With our Politics of Translation event coming up next Monday, this seems like a good time to post the video of a different event that we hosted last fall.
As part of the Reading the World Conversation Series, this “Translators’ Roundtable” brought together four literary translators—who work in a variety of languages and genres—to discuss their experiences. The conversation explored a number of different topics, from how they got started as translators, to the obstacles of retranslating classic works, to translating film scripts during the writers’ strike, etc.
In attendance were Michael Emmerich, Edward Gauvin, Marian Schwartz, and Martha Tennent. There’s a lot of brilliant discussion here—one of my favorite points coming from Michael who makes a case to those who lean on the phrase “Lost in Translation” that it is, instead, and “100% gain.”
This is a pretty loaded post, but this morning the new issue of UR’s Currents was released (which explains the above picture) and includes a long overview on Open Letter, including descriptions of our inaugural list of titles.
The books don’t come out until Fall 2008 (the first will have a September 26th pub date), but here they are:
Part of the reason for this article is to promote the upcoming event Commerce and Culture: The Impact of the Business of Books on the Literature of the Americas, which is part of UR’s Humanities Project.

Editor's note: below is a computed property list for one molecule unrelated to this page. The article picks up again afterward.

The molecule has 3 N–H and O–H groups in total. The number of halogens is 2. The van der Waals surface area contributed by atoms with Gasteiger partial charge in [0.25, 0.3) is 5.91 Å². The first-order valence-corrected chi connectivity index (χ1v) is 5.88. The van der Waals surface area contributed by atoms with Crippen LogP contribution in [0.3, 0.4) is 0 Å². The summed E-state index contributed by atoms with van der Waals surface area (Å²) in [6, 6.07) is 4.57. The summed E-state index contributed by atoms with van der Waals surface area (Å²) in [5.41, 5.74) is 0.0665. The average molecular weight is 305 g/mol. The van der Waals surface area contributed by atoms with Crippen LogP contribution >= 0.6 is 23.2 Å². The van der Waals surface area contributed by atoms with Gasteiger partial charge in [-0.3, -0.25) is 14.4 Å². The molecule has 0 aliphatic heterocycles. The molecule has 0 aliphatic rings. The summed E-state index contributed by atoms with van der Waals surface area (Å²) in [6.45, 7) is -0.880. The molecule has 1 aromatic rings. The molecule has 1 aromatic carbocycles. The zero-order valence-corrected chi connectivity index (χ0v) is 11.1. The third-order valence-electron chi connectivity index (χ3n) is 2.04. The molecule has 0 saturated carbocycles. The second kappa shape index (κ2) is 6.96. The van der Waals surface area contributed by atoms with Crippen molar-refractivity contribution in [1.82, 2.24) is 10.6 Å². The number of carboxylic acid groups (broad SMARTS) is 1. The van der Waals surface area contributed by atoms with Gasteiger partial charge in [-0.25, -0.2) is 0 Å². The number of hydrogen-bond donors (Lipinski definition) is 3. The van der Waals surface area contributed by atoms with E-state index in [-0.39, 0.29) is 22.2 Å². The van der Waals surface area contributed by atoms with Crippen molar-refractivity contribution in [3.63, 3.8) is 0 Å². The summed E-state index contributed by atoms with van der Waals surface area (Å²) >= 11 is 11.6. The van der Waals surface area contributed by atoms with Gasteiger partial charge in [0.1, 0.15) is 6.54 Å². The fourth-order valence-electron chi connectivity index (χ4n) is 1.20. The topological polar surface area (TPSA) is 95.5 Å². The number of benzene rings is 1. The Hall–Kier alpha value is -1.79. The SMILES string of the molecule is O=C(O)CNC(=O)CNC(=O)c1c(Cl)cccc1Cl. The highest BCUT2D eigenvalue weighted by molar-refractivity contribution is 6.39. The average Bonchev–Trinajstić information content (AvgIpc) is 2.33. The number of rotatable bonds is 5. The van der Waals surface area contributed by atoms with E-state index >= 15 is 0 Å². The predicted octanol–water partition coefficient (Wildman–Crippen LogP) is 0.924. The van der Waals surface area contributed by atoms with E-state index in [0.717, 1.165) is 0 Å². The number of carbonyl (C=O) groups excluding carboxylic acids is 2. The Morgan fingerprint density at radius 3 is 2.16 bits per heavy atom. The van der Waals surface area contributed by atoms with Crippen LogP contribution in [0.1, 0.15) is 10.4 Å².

With such a great list of panelist—Lisa Dillman (translator), Daniel Shapiro (Director of Literature at the Americas Society), Jack Kirchhoff (Book Review Editor at the Toronto Globe and Mail), and Jonathan Welch (co-founder and buyer at Talking Leaves should be an interesting conversation. And we will be able to record this and post it next week.
Reading a genre book—whether fantasy, science fiction, crime, thriller, etc.—which begins to seem excessively, stereotypically bad, I have to make sure to ask myself: is this parodying the flaws of the genre? Usually, this questioning takes its time coming. In. . .
The Sicilian Mafia has always been a rich subject for sensational crime fiction. The Godfather, Goodfellas, and The Sopranos worked the mob’s bloody corpses and family feuds to both entertainment and artistic value. Giuseppe di Piazza’s debut novel attempts this,. . .
Antoine Volodine’s vast project (40 plus novels) of what he calls the post-exotic remains mostly untranslated, so for many of us, understanding it remains touched with mystery, whispers from those “who know,” and guesswork. That’s not to say that, were. . .
It hasn’t quite neared the pitch of the waiting-in-line-at-midnight Harry Potter days, but in small bookstores and reading circles of New York City, an aura has attended the novelist Elena Ferrante and her works. One part curiosity (Who is she?),. . .
From the late 1940s to the early 1950s, Egypt was going through a period of transition. The country’s people were growing unhappy with the corruption of power in the government, which had been under British rule for decades. The Egyptians’. . .
Miruna is a novella written in the voice of an adult who remembers the summer he (then, seven) and his sister, Miruna (then, six) spent in the Evil Vale with their grandfather (sometimes referred to as “Grandfather,” other times as. . .
Kamal Jann by the Lebanese born author Dominique Eddé is a tale of familial and political intrigue, a murky stew of byzantine alliances, betrayals, and hostilities. It is a well-told story of revenge and, what’s more, a serious novel that. . .